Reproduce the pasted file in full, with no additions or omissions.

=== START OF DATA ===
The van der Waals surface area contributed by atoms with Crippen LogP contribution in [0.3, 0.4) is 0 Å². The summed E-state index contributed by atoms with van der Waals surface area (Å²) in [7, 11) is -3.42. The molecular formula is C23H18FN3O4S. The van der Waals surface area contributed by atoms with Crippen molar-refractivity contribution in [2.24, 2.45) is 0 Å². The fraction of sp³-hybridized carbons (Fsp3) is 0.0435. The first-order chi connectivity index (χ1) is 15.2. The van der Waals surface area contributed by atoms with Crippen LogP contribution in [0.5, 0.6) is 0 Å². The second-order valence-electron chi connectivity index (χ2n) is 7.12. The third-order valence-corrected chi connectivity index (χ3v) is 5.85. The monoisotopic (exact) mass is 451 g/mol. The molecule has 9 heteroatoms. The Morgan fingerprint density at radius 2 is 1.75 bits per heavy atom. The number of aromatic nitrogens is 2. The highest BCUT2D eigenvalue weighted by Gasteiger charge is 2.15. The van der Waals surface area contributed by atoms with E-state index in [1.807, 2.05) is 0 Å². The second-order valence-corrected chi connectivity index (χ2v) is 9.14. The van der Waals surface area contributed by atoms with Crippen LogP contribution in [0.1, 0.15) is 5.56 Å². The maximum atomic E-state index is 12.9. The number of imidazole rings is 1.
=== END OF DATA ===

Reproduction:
The van der Waals surface area contributed by atoms with Crippen LogP contribution in [0.3, 0.4) is 0 Å². The summed E-state index contributed by atoms with van der Waals surface area (Å²) in [7, 11) is -3.42. The molecular formula is C23H18FN3O4S. The van der Waals surface area contributed by atoms with Crippen molar-refractivity contribution in [2.24, 2.45) is 0 Å². The fraction of sp³-hybridized carbons (Fsp3) is 0.0435. The first-order chi connectivity index (χ1) is 15.2. The van der Waals surface area contributed by atoms with Crippen LogP contribution in [0.5, 0.6) is 0 Å². The second-order valence-electron chi connectivity index (χ2n) is 7.12. The third-order valence-corrected chi connectivity index (χ3v) is 5.85. The monoisotopic (exact) mass is 451 g/mol. The molecule has 9 heteroatoms. The Morgan fingerprint density at radius 2 is 1.75 bits per heavy atom. The number of aromatic nitrogens is 2. The highest BCUT2D eigenvalue weighted by Gasteiger charge is 2.15. The van der Waals surface area contributed by atoms with E-state index in [1.807, 2.05) is 0 Å². The second-order valence-corrected chi connectivity index (χ2v) is 9.14. The van der Waals surface area contributed by atoms with Crippen LogP contribution in [0.1, 0.15) is 5.56 Å². The maximum atomic E-state index is 12.9. The number of imidazole rings is 1.